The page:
Sea Drones are the Robot Scientists That Help Protect the World's Oceans
Marine conservationists and oceanographers are increasingly using drones to help them study sea and coastal habitats.
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Aerial drones, unmanned boats, and submersibles allow scientists to remotely track, monitor, and protect important keystone species such as sharks, rays, and turtles.
Growing numbers of these unmanned vehicles perform tasks autonomously and are programmed to react independently to their surroundings using cameras and other sensors. They relay data and images to scientists about the animals and plants that are vital to the health of our seas.
They See it All
Drones, particularly unmanned aerial vehicles (UAVs), have given scientists the ability to rapidly gather knowledge about the living world. UAVs have been used to count fur seals and sea lions, collect data on endangered Chinook salmon, and to map and forecast tides of harmful algal blooms that are toxic to ocean ecosystems.
Coupling commercial aerial drones with GPS satellite and electronic tag data enabled a team from Murdoch University in Australia to survey the endangered marine mammal, the dugong. UAVs meant researchers could spot dugongs from the air and gather data on population density and animal movements along the coast of the sparsely populated Pilbara region of Western Australia.
The Mission They Chose to Accept
Small drones were flown in a grid pattern over 240 separate missions to create spatial data on all the dugongs in the region. Using commercial drones kept costs down and meant that an average of 90 survey flights were conducted during each three-week field trip, capturing approximately 25,000 images. Over the two years of their study, the scientists successfully identified 149 animals.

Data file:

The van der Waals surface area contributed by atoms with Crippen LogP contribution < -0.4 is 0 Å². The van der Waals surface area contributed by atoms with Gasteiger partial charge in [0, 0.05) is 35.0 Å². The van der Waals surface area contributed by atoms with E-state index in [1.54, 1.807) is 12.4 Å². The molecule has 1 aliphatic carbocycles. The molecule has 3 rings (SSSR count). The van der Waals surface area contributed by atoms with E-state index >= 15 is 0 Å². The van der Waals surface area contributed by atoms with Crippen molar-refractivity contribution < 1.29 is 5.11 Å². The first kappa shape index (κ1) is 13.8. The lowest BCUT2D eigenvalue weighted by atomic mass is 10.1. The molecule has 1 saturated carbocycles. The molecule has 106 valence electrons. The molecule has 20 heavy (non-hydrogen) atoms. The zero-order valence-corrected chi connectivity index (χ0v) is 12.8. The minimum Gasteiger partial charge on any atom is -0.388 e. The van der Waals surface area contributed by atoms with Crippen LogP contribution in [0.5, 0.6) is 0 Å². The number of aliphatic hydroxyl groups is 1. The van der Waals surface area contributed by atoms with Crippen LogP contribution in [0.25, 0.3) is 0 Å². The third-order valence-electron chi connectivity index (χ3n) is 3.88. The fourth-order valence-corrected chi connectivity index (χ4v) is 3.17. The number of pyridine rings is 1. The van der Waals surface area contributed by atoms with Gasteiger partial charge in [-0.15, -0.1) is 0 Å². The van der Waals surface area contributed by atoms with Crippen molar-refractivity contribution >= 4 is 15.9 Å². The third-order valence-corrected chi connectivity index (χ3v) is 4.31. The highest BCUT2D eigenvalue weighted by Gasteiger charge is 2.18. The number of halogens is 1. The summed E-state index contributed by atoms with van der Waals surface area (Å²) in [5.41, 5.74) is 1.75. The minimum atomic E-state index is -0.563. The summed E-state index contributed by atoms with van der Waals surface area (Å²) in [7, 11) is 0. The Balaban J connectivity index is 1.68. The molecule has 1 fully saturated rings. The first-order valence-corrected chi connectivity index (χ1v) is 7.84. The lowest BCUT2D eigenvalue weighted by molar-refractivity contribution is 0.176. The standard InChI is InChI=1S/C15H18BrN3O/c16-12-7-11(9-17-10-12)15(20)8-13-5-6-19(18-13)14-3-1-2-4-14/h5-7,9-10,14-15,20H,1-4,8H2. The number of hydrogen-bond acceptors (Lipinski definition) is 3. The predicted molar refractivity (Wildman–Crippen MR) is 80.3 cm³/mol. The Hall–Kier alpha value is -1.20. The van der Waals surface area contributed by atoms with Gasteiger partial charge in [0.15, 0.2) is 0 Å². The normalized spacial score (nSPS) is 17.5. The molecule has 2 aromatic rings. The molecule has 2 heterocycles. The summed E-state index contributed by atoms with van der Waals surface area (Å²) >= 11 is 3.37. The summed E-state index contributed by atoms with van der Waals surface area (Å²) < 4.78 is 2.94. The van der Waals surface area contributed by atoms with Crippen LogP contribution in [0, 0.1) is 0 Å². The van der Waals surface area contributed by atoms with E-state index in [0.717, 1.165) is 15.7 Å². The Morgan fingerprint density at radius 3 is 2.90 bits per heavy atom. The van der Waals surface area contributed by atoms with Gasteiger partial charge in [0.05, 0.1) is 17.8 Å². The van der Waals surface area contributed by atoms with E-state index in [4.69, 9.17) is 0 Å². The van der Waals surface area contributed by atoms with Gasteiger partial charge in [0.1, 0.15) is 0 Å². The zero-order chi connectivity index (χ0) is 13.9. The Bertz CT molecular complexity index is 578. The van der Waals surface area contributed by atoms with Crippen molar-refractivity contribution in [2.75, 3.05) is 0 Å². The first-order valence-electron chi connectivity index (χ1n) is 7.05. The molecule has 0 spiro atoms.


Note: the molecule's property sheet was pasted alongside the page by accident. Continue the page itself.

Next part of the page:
Manta rays are another threatened species, where UAVs provide crucial data on numbers and distribution. Aerial images from their feeding areas in the Bird’s Head Seascape of West Papua, Indonesia, have helped to identify individual rays using their wingspan measurements. Data gathered led to the creation of a conservation network of 26 marine protected areas covering more than 13 million acres.
Full legal protection was granted to manta rays throughout the country’s waters, including four nurseries, to ensure the future of the iconic species. Local villages and animals will now benefit together from eco-tourism as people travel to the region to spot rays and whale sharks.
Engineering Better Solutions
Pushing the boundaries of drone engineering is helping one PhD student focus efforts on stopping illegal shark fishing. Melissa Schiele has succeeded in creating a prototype fixed-wing aerial drone that can land on water to gather information. The drone will also be developed to detect ghost nets–nets cut adrift from trawlers that kill fish and other species–and to count shark, whale and turtle populations.
Go sub-surface and the autonomous underwater vehicles (AUVs) used near Guadalupe Island in Mexico have captured previously unseen great white shark behavior. Two REMUS, torpedo-shaped AUVs are equipped with sonar-like acoustics and sophisticated software to track electronic tags on the sharks.
Video from on-board cameras revealed what the sharks got up to on their deepest dives and at night, including rare footage of what appeared to be a great white napping.
Deep-sea AUVs can gather data and provide deeper understanding of all kinds of marine species much more cheaply than ships and manned missions. And by using artificial intelligence to process the thousands of images gathered, scientists say that robotic systems can be trained to help advance our knowledge much more quickly.
Challenges to marine wildlife now also include offshore wind farms, including impact to fisheries, noise, and habitat disturbance. To combat this, the energy company Vineyard Wind asked three companies to develop solutions to help turbines and sea creatures exist safely side-by-side.
These include AI-enabled night-vision cameras to identify species, solar-powered autonomous boats that identify whales and illegal fishing boats, and aerial drones that can fly in harsh weather to track whales and other marine mammals.
In the spirit of making the oceans cleaner and safer for wildlife, a Dutch company has also created the WasteShark–an autonomous boat modeled on the whale shark to pick up plastic waste. Creators RanMarine have programed it to seek out places where waste gathers and collect data on water quality as it cleans.